Tuesday, October 23, 2007
Theater Review: The Great American Trailer Park Musical
There are many elements within this production to enjoy -- which I did -- but having seen the original version, there were elements and some acting styles that I felt the production here was missing.
Let me set the image for you:
It is November 2005 and outside the Dodgers Stages Theater in New York City it is one of those frigid cold nights. There is a constant mist that acts like a temperamental faucet, where one second it is a light mist, and then it becomes a raging downpour. The winds are furious and blistering cold. You know those New York winds that arise from the Hudson. They slap you in the face, hitting you like razor blades that were frozen in rocks of ice that have sharp, piercing edges.
But inside the theater, the original Off-Broadway cast is dressed like it is a typical humid, hot, summer Southern day, where your clothes stick to you like a second skin. I am sitting there holding my sides from laughing so hard at this new musical with its unique title, The Great American Trailer Park Musical (GATPM).
At intermission I stated to my friend, "Whoever does this production back home (Dallas) will have a monster hit on their hands." "Why?" my friend replied. "Because this show would so connect with the metroplex audiences." And as fate would have it, boy was I right.
Last season, Watertower Theater presented the regional premiere of GATPM at their annual Out of the Loop Festival where it became a big seller for them. It was such a hit that they brought it back (with its original cast intact) to open their current season. Since opening in early October, they have extended it twice due to the overwhelming demand for tickets. Do I know the DFW audience or what?
The story of this Southern fried musical is set at the Armadillo Acres trailer park in Starke, Florida. We are welcomed by three women whose make up resembled as though a color blind monkey applied it to their faces…in several layers. The ladies serve as the Greek Chorus who share with the audience all the gossip and goings-on at the trailer park.
Under the reliable & very proficient hands of James Paul Lemons, the direction is crisp with the pace set at a perfect speed. Hans Patrick Grim's musical direction would make the creators of this musical grin from ear to ear. The band sounds toe-tappingly terrific and the tempos are right on the money. To help Lemons create the world of Armadillo Acres, his designers do a fine job.
However, I must admit I prefer the original set. In New York you immediately saw on stage the backs of three trailer homes center stage, with other trailers on stage right and left. When the show started, the blinds in the middle trailer home were pulled up, which revealed the show's orchestra all crammed in the living room & kitchen. It was a hilarious visual that set the tone for the night. The stage left trailer pulled out to reveal the Litter Box strip club, while the stage right trailer opened up to show Jennie's living room. Behind the trailers were towering electrical poles with drooping lines, and an assortment of satellite dishes and antennas.
Nonetheless, the set for the WTT is still a visual delight. On John Hobbie's set are two large trailers, where one contains a turning unit that reveals the strip club, while the other pulls out to reveal Jennie's living room. Both trailers are designed impeccably to really look like those trailers we've all seen out in Middle America. Both trailer homes and the set itself is covered in hysterical, god awful trailer park bric-a-brac, photographs, paintings, etc. These wild and funny props were designed by Lemons and Heidi Shen. Take a look at Jennie's wall -- the photographs of those mullets are hilarious!
David Natinsky's lighting design is solid, with some fun specials, such as the gaudy splash of colors for the musical number set in the stripper club. He also has put a special gobo that floods the stage with shadows of leaves and trees.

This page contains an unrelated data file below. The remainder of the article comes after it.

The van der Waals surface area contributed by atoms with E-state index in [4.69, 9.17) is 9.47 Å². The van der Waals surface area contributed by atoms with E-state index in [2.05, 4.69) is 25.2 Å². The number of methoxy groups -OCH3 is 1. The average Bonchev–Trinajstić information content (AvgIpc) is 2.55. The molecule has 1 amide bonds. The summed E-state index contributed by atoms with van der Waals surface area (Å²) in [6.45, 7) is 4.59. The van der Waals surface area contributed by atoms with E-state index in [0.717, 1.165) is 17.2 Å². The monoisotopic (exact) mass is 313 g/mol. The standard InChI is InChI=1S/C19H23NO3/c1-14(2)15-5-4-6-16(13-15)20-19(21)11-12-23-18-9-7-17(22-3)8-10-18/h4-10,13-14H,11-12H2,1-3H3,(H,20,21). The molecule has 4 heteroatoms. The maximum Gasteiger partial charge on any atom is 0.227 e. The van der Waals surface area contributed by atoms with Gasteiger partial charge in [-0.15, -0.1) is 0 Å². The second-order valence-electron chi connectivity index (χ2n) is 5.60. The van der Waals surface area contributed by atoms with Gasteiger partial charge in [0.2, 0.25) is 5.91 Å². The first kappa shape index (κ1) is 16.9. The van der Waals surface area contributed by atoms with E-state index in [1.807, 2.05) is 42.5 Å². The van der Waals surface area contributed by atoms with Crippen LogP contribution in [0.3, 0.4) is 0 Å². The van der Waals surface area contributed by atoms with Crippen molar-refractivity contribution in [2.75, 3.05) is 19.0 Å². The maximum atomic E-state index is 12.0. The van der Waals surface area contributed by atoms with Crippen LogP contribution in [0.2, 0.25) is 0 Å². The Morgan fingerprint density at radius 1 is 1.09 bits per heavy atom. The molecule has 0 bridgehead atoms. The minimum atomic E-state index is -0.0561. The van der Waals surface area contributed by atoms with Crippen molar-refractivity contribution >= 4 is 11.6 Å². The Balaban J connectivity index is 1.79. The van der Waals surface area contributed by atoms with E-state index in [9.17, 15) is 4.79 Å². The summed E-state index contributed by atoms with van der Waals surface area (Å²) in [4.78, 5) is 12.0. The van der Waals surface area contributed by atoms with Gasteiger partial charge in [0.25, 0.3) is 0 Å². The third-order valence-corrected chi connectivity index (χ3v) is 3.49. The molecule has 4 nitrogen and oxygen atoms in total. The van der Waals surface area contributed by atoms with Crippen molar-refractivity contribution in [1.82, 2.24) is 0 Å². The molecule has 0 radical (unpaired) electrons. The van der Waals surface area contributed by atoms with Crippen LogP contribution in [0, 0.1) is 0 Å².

You can tell Costumer Designer Michael A. Robinson had great fun in designing the costumes for the residents of Armadillo Acres. The costumes for the disco number that close Act One were my favorite. In various hues of blue and silver, covered in sequins and shimmering stars, the costumes and wigs looked like an amalgamation of SOLID GOLD and the DONNY & MARIE SHOW.
There were some physical elements that I must confess I did miss from the original version. For example the wacky & wild special effects used for the storm sequence. In the original the electrical poles came crashing down and antennas fell off the trailer's roofs. This aided a lot in setting up several key jokes and character arc for Lin's "emotional" breakdown at the beginning of the second act. I also missed the hilarious headpiece and costume that Pickles wore as "Tina" at the Flan Shoppe. Finally the contraption that was created to symbolize Duke's car was a great visual joke. It was made of metal bars and a steering column & wheel, all attached to his waist.
Don't misunderstand me here, the WTT's design elements were all solid, I just somehow remember those original design elements so vividly because they aided so much in making me laugh constantly and loudly that night in New York.
The performances from this talented cast range from quite good to one thespian that was actually much funnier than the original New York cast member who created that role.
Megan Elizabeth Kelly does a very good job as "Pickles", the pregnant teen, but I miss the complete transformation from "Tina" to "Pickles" that was in the original version. Leslie Kritzer literally chewed the scenery as both characters, but Ms. Kelly somehow doesn't create two complete different women. Also Ms. Krtizer used the pregnancy for several physical stage bits that had the audience rolling on the floor. Finally, Kritzer really ante upped the "air headed blonde" who was clueless and dumb as a pile of rocks. Kelly does play into that, but seems to hit and miss with those elements within her characterization. Regardless, Ms. Kelly does achieve laughs throughout her performance.
As "Norbert", Jim Johnson does have the height and low bass voice that indeed does resemble his original counterpart. The role was originated by Shuler Hensley, who currently is portraying the creature in Mel Brooks' Frankenstein. Johnson earlier this season gave a hysterical performance in Die Mommie Die!, and here he is indeed entertaining. What is missing though is the variations and levels of comic conflict that the role has.
Hensley found thunderous laughs within this conflict, going from horny doofus at a strip club to a man who still does love his wife very much. These combating emotions helped in creating the duet "Owner of my Heart" into a sincere, heart tugging song that helped the audience really feel for Norbert. I miss that from Johnson's portrayal here. However, Johnson's did achieve guffawing laughs from the audience during the company number "Storm's A-Brewin". That image of him in the velvet Elvis costume and dancing like a mammoth Robot with disco fever was hilarious!